November 2017 Sworkit App

Sworkit

What it is: Sworkit is a fitness app that provides stretching, cardio and yoga workouts on demandsworkit-update.png

What devices: Iphone, Ipads and Android devices

Cost: Free or for a fee a premium version that is ad-free and has access to a broader range of exercise plans

Who should use it: Patients, caretakers and physicians, pretty much anyone and everyone

Why use it:  Sworkit limits excuses.  This the best most portable exercise program around.  Every exercise program in the Sworkit app requires no equipment.  All you need for good work out is your phone and a little space.  If you have 5 minutes at the office, you can use Sworkit.  If you have 15 minutes in your hotel room while traveling, you can use Sworkit.  Sworkit eliminates the barriers you have to the cardiovascular exercise we need for optimal health.

When you download the Sworkit app, you have access to a guided set of exercises.  Sworkit will take you through set of exercises based on your preferences for yoga, strength training, cardio or stretching.  The programs can last as long as 60 minutes or can be done in as little as 5 minutes.  Each exercise movement can be seen on your device screen as a video which shows you exactly what to do.  There is a voice overlay prompt and a timer to tell you when to move on to the next movement.  The benefit of being able to tap an app and then have a guided exercise program is unparalleled.

The Premium features are included for $7.99 monthly fee or $59.99 for the year and include access to several extra exercise routines and the ability to use guided workout plans or customize workouts the way you want.  The Premium version is ad-free but the ads in the Free version are not that distracting at all.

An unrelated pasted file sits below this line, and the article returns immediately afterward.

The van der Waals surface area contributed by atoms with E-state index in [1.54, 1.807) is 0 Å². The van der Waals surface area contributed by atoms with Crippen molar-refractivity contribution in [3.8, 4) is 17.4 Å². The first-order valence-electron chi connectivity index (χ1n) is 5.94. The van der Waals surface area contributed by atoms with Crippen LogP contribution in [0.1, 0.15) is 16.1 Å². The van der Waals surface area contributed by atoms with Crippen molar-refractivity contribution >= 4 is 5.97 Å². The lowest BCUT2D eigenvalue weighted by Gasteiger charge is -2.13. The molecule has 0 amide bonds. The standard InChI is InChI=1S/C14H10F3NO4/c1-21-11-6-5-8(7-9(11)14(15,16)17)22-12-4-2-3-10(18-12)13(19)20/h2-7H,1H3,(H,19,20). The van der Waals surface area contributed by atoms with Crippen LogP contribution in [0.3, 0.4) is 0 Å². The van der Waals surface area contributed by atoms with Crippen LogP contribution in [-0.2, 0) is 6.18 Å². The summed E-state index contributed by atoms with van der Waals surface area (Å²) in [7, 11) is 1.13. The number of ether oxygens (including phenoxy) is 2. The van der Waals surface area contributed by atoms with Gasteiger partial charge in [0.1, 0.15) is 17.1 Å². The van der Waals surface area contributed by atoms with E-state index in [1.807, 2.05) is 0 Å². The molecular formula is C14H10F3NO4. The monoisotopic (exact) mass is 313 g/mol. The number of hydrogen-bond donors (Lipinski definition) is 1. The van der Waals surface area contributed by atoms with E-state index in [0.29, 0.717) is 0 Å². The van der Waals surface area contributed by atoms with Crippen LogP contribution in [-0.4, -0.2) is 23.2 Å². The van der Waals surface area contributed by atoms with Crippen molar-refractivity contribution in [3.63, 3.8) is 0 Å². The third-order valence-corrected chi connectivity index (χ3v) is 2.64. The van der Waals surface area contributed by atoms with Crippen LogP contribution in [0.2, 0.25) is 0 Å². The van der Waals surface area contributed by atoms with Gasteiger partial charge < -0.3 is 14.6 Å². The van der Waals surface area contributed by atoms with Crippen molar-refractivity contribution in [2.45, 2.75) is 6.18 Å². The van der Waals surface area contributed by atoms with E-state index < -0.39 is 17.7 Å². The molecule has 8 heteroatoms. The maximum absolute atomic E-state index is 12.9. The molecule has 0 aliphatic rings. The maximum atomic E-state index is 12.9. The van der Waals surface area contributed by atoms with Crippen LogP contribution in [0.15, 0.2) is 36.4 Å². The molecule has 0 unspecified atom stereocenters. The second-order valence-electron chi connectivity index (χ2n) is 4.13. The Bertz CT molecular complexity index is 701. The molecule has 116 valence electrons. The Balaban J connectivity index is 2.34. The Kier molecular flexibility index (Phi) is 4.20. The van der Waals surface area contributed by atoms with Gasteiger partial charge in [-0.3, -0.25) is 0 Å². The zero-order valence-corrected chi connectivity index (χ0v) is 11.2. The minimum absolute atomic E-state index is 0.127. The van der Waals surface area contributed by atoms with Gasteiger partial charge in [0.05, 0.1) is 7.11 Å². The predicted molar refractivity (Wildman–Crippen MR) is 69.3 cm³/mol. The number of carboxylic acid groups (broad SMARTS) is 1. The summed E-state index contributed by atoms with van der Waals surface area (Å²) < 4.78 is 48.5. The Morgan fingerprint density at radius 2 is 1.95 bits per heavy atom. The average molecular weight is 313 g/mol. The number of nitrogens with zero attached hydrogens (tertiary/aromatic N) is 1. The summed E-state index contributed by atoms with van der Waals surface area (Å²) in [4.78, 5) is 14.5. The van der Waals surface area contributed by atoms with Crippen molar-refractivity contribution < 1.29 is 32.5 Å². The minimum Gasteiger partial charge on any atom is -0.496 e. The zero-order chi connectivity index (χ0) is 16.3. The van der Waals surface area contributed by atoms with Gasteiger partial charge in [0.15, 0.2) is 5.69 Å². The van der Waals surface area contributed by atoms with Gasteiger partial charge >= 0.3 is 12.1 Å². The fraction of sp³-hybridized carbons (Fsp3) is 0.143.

Download Sworkit today and you can have a digital personal trainer lead you in a great exercise routine anytime and anywhere you and your phone can go.

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Connected Health Conference Day 2

       The second and final day of the Connected Health Conference was another great and engaging way to spend a day indulging in digital health technology.  Several themes continued to emerge as the conference wound down.
Personalization
       Many Digital Health companies are trying to provide personalized experiences for their customers.  Using video, text and even digital personal assistants like Alexa, these companies are looking to make something unique for each patient.  Patients may change behaviors and make more lasting changes with personalized experiences and regular communications.  A lot of the options included regular coaching and taking a more holistic look at a disease process.  I found it quite fascinating that results one company was able to obtain with weight loss when they incorporated virtual mental health care.
AI